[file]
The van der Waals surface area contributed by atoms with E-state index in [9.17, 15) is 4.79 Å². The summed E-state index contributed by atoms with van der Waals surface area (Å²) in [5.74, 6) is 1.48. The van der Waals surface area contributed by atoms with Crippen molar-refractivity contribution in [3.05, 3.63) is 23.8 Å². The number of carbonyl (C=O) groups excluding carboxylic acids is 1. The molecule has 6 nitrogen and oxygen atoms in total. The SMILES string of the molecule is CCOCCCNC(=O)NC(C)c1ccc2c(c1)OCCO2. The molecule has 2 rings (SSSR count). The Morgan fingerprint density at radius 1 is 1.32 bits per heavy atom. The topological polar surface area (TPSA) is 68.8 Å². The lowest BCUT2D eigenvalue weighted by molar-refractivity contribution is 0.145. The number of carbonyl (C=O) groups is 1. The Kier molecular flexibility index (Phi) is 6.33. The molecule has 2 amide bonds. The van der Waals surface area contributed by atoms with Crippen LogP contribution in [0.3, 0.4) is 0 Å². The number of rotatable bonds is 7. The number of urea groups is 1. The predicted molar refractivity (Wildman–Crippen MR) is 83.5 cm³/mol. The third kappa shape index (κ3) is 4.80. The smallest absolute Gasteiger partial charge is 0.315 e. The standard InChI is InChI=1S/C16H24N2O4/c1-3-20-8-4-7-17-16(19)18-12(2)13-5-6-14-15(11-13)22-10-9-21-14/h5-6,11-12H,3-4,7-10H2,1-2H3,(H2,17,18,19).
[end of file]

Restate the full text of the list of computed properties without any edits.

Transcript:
The van der Waals surface area contributed by atoms with E-state index in [9.17, 15) is 4.79 Å². The summed E-state index contributed by atoms with van der Waals surface area (Å²) in [5.74, 6) is 1.48. The van der Waals surface area contributed by atoms with Crippen molar-refractivity contribution in [3.05, 3.63) is 23.8 Å². The number of carbonyl (C=O) groups excluding carboxylic acids is 1. The molecule has 6 nitrogen and oxygen atoms in total. The SMILES string of the molecule is CCOCCCNC(=O)NC(C)c1ccc2c(c1)OCCO2. The molecule has 2 rings (SSSR count). The Morgan fingerprint density at radius 1 is 1.32 bits per heavy atom. The topological polar surface area (TPSA) is 68.8 Å². The lowest BCUT2D eigenvalue weighted by molar-refractivity contribution is 0.145. The number of carbonyl (C=O) groups is 1. The Kier molecular flexibility index (Phi) is 6.33. The molecule has 2 amide bonds. The van der Waals surface area contributed by atoms with Crippen LogP contribution in [0.3, 0.4) is 0 Å². The number of rotatable bonds is 7. The number of urea groups is 1. The predicted molar refractivity (Wildman–Crippen MR) is 83.5 cm³/mol. The third kappa shape index (κ3) is 4.80. The smallest absolute Gasteiger partial charge is 0.315 e. The standard InChI is InChI=1S/C16H24N2O4/c1-3-20-8-4-7-17-16(19)18-12(2)13-5-6-14-15(11-13)22-10-9-21-14/h5-6,11-12H,3-4,7-10H2,1-2H3,(H2,17,18,19).